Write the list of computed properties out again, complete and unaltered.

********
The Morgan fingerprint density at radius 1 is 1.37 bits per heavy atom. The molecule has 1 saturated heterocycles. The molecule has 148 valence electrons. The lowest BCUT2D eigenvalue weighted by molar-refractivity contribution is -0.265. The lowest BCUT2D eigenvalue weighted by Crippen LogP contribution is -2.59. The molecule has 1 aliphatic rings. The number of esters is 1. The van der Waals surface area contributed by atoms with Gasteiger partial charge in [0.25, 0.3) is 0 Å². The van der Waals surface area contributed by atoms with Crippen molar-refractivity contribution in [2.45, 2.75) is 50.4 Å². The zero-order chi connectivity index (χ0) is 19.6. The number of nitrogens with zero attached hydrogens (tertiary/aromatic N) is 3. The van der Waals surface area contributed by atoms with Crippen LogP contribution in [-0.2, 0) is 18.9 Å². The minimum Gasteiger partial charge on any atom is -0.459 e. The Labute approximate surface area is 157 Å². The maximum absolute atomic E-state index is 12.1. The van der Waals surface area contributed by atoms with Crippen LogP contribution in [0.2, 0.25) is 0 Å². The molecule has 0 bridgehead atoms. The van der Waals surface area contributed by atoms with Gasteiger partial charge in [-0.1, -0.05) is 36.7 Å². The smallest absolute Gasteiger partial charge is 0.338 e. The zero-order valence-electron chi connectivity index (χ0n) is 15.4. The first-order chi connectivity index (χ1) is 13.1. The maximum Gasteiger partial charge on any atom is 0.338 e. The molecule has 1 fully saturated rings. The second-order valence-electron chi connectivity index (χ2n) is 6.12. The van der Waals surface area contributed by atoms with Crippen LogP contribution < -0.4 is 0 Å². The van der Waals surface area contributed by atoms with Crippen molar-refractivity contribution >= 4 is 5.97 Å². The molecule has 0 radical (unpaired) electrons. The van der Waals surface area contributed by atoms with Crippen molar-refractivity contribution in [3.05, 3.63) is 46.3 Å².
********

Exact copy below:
The Morgan fingerprint density at radius 1 is 1.37 bits per heavy atom. The molecule has 1 saturated heterocycles. The molecule has 148 valence electrons. The lowest BCUT2D eigenvalue weighted by molar-refractivity contribution is -0.265. The lowest BCUT2D eigenvalue weighted by Crippen LogP contribution is -2.59. The molecule has 1 aliphatic rings. The number of esters is 1. The van der Waals surface area contributed by atoms with Gasteiger partial charge in [0.25, 0.3) is 0 Å². The van der Waals surface area contributed by atoms with Crippen molar-refractivity contribution in [2.45, 2.75) is 50.4 Å². The zero-order chi connectivity index (χ0) is 19.6. The number of nitrogens with zero attached hydrogens (tertiary/aromatic N) is 3. The van der Waals surface area contributed by atoms with Crippen LogP contribution in [-0.2, 0) is 18.9 Å². The minimum Gasteiger partial charge on any atom is -0.459 e. The Labute approximate surface area is 157 Å². The maximum absolute atomic E-state index is 12.1. The van der Waals surface area contributed by atoms with Crippen LogP contribution in [0.2, 0.25) is 0 Å². The molecule has 0 bridgehead atoms. The van der Waals surface area contributed by atoms with Gasteiger partial charge in [-0.1, -0.05) is 36.7 Å². The smallest absolute Gasteiger partial charge is 0.338 e. The zero-order valence-electron chi connectivity index (χ0n) is 15.4. The first-order chi connectivity index (χ1) is 13.1. The maximum Gasteiger partial charge on any atom is 0.338 e. The molecule has 1 fully saturated rings. The second-order valence-electron chi connectivity index (χ2n) is 6.12. The van der Waals surface area contributed by atoms with Crippen LogP contribution < -0.4 is 0 Å². The van der Waals surface area contributed by atoms with Crippen molar-refractivity contribution >= 4 is 5.97 Å². The molecule has 0 radical (unpaired) electrons. The van der Waals surface area contributed by atoms with Crippen molar-refractivity contribution in [3.05, 3.63) is 46.3 Å².